Saint Vincent Ferrer is one of the greatest saints of the Holy Catholic Church. Few saints have been more gifted in speech and none have performed as many miracles. In fact, it was often said that it was ‘a miracle’ if St. Vincent Ferrer did not perform a miracle!
St. Vincent was born in Valencia, Spain on January 23, 1350. However, even in utero he was performing miracles. His mother visited a blind woman she often helped. The lady placed her head on the mother’s womb to hear the baby’s heart beat and was instantly healed of her blindness. The entire city was quite animated at his birth and their town square argument over his name had to be settled by the local bishop who recommended he share the name of the city’s patron saint (St. Vincent of Zaragosa, a third century martyr). Before St. Vincent was three months old, Valencia was struck by a terrible famine. The infant spoke in a perfectly intelligible manner to his mother, informing her that all the townspeople needed to carry a venerated statue in procession about the city to end the famine. No sooner had the procession begun than rain began to fall and the famine was broken.
From his tenderest years, it was clear that God was calling St. Vincent to serve Him at His Altar. The boy was gifted with great intelligence and even more profound piety. He joined the Dominican Order and was soon teaching and preaching all over Spain. His fame spread far and wide on account of his erudition, preaching, and holiness. Pope Benedict XIII in turn called him to Avignon where he became the confessor for the papal court. At this time, Christendom was split between two rival popes (the Great Western Schism) and it was difficult for Christians to know who was the real pope. This sad division caused great problems in the Church as families, cities and kingdoms were split in their varying allegiance to St. Peter’s successor(s). Moreover, the Muslim threat was growing, heresy was on the rise, morals in the hierarchy and laity were lax, and a spirit of worldliness all gripped the Church in a death-like vice. God’s wrath then fell upon Europe in the form of the Black Plague (it is estimated that 75-200 million people died in just two years, from 1348-1350 at the peak of the plague). St. Vincent knew that the only way out of these many troubles was for the people to return to God and his great solicitude for the Church led him to exert every effort in ending the schism of two heads. Although St. Vincent believed Benedict XIII to be the rightful pope, he never stopped pleading with him to resign and give up his claims to the tiara in order to restore unity and stability in the Church.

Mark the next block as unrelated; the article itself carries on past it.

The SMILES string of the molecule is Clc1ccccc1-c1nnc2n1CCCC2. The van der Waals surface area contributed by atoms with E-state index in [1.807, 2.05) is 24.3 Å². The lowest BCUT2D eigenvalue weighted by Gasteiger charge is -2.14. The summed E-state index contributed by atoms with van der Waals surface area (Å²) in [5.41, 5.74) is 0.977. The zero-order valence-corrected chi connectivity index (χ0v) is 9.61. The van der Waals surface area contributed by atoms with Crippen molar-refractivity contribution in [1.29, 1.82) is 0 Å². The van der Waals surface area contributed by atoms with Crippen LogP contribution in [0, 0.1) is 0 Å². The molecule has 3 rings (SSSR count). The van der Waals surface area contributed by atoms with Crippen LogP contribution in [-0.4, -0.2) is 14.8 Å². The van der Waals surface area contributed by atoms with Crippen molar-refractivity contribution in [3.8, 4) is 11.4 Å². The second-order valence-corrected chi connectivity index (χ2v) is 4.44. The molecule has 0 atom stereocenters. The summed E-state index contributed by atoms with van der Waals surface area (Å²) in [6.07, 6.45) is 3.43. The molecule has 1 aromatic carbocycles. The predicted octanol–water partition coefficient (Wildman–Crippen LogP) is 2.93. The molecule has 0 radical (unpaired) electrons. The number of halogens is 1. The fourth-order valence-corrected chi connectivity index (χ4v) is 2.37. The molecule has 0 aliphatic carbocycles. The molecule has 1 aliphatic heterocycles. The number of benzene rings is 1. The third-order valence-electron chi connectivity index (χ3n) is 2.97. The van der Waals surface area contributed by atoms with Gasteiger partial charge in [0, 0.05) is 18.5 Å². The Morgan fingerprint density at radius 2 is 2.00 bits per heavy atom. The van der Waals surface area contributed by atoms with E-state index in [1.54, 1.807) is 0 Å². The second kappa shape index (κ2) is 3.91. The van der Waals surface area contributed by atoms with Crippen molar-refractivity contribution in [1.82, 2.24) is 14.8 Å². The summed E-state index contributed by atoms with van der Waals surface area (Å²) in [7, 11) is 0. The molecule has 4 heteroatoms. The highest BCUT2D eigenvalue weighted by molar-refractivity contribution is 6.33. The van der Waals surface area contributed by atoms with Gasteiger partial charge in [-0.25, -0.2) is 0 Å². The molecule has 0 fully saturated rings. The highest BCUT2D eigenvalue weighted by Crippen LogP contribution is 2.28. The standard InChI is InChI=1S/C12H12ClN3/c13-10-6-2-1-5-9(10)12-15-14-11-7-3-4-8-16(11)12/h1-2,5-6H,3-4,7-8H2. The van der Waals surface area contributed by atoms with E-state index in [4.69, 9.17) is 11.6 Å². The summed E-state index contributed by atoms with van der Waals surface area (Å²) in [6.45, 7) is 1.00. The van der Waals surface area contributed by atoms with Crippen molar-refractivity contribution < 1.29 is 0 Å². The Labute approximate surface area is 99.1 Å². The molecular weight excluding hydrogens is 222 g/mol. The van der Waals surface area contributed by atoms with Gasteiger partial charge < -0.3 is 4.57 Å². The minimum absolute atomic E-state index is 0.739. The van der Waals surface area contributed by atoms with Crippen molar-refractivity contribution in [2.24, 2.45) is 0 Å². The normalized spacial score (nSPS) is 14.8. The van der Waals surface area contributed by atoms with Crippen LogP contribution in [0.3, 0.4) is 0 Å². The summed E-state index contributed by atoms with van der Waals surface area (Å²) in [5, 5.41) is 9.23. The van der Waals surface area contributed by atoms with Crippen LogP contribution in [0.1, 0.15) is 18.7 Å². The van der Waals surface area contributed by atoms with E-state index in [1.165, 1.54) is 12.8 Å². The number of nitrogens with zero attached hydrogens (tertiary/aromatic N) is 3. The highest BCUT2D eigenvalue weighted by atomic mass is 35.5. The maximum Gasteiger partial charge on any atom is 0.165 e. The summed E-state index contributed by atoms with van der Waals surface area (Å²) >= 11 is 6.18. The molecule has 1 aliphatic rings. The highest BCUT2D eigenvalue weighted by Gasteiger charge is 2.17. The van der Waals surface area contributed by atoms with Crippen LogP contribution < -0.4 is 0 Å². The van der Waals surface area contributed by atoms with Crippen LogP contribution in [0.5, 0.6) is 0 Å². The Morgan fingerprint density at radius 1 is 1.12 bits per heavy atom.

At the age of forty, sorrow over the great division led the great Dominican to the brink of death. Yet as he lay sick in bed, entrusting his final breaths to God, he received a heavenly vision. Our Lord appeared to him with St. Francis and St. Dominic at His sides. Our Lord told St. Vincent that he was entrusting him with a great mission – to save His Bride from the imminent destruction of the world. St. Vincent recovered his full health and requested his leave from Pope Benedict XIII, who did not grant it for two more years. Yet he prevailed upon the Pope to give him full papal legate powers to preach all over Europe. Thus began the final and greatest period of St. Vincent’s life.
For twenty years, St. Vincent Ferrer carried out the apostolate of a itinerant missionary preacher. He cris-crossed Europe a dozen times, followed by a train of priests, brothers, nuns, penitents and pilgrims, that at times numbered over ten-thousand strong. Upon arriving in a village, the great procession would set up their camp and St. Vincent would begin to preach in the open squares. Only thus could all the hearers be accommodated. Daily Mass, hours of confession, preaching, and daily prayer consumed his days. Twice a day the “Bell of Miracles” was rung, once in the morning and once in the evening. Each time all the sick and infirm were brought to him and he would cure them all. It was not all unusual for St. Vincent to perform more than one hundred bona-fide miracles in a day.
St. Vincent also had great success in preaching to the Moors and Jews. Countless converts came into the Church and on one single day he converted more than five thousand Jews. His spiritual success was even more fruitful among Catholics. Hatreds, envies, wars and other divisions were all brought to an abrupt end under his guidance. Once he raised a woman from the dead so that she could testify to all present that he was indeed the Angel of the Apocalypse (cf. Apco 14:6), sent by God to call a world seeped in sin to repentance.
The Great Western Schism was finally ended in 1417 when all the world universally acknowledged Martin V as rightful pope. St. Vincent Ferrer died in Vannes, Brittany on April 5, 1419.